Survey shows support for electing Oklahoma's appellate judges, justices

Oklahomans overwhelmingly prefer electing state appellate judges and justices compared with the existing system of using an independent commission. But the head of the Oklahoma Bar Association questions whether those taking part in the survey recall a scandal nearly 50 years ago.
BY MICHAEL MCNUTT mmcnutt@opubco.com Modified: August 27, 2013 at 10:27 pm •  Published: August 28, 2013
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Oklahomans overwhelmingly prefer electing state appellate judges and justices compared with the existing system of using an independent commission, according to findings of a survey released Tuesday.

But the head of the Oklahoma Bar Association questions whether those taking part in the survey recall a scandal nearly 50 years ago involving the state's Supreme Court justices, which led to the current selection process.

“Our system has shown to work very well,” said John Williams, executive director of the Oklahoma Bar Association. “The current system replaced one of those political systems that did not work well. It had corruption and problems that the current system has not allowed.”

The survey of 500 registered Oklahoma voters, conducted by North Star Opinion Research, shows that respondents by a 3-to-1 margin preferred having the appellate judges and justices elected. The poll, with an error rate of 4.4 percent, showed that 74 percent of those taking part in the poll preferred having the judges elected and 22 percent favored the commission.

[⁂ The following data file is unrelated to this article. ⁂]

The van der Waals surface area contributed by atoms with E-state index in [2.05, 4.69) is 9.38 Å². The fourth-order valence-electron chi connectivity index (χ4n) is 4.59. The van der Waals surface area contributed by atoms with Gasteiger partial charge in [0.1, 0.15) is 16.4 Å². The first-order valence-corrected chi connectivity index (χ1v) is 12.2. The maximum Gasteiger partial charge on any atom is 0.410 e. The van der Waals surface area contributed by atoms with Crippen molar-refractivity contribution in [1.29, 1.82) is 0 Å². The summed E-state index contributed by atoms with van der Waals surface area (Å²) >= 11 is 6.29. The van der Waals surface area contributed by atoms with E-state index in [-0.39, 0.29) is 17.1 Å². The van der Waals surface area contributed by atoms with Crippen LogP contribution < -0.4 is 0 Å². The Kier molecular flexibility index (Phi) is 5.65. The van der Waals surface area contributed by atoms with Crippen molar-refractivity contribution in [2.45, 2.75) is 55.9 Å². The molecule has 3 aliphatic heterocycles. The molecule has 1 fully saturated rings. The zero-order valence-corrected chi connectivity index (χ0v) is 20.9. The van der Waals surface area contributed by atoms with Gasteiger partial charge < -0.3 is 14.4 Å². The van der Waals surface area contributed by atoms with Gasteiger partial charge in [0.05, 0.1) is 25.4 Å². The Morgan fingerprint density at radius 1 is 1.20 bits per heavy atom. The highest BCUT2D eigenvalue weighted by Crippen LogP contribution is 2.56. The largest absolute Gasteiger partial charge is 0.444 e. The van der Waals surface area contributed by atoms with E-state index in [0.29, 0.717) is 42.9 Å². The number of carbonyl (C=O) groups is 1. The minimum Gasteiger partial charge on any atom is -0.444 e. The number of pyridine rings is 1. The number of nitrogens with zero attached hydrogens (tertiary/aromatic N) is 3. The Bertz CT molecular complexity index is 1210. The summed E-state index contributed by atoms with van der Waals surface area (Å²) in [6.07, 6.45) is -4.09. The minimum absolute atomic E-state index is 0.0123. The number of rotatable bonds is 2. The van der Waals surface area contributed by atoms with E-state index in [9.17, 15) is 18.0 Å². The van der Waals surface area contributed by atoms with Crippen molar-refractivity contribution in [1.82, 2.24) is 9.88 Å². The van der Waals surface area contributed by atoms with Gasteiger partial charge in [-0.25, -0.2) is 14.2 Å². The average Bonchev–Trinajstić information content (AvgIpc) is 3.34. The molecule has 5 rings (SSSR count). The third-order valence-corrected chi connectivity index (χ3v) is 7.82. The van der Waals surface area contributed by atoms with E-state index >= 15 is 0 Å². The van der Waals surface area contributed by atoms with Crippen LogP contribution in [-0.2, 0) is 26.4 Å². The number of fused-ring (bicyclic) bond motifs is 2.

The poll showed 69 percent of those surveyed would support an amendment to the state constitution that would abandon the existing commission and instead allow voters to elect all appellate judges and justices. It showed 25 percent opposed it.

It also showed that 76 percent of those responding favored term limits for appellate judges and justices while 22 percent opposed them.

The survey was conducted June 17-19, or about two weeks after the Oklahoma Supreme Court tossed out a law favored by Republicans that dealt with how lawsuits are filed, or tort reform.

The 2009 law, pushed by many in the business community and medical profession, was intended to reduce frivolous lawsuits and make the state more business-friendly, but it violated the state constitution's single-subject rule, the court ruled.

The survey was paid for by the Federalist Society, which describes itself as an organization of conservatives and libertarians seeking changes in the American legal system.

Why Oklahoma?

Oklahoma was selected for the study because of recent efforts in the Republican-controlled Legislature to change how appellate judges and justices are selected, said the study's author, Chris Bonneau, a political science associate professor at the University of Pittsburgh.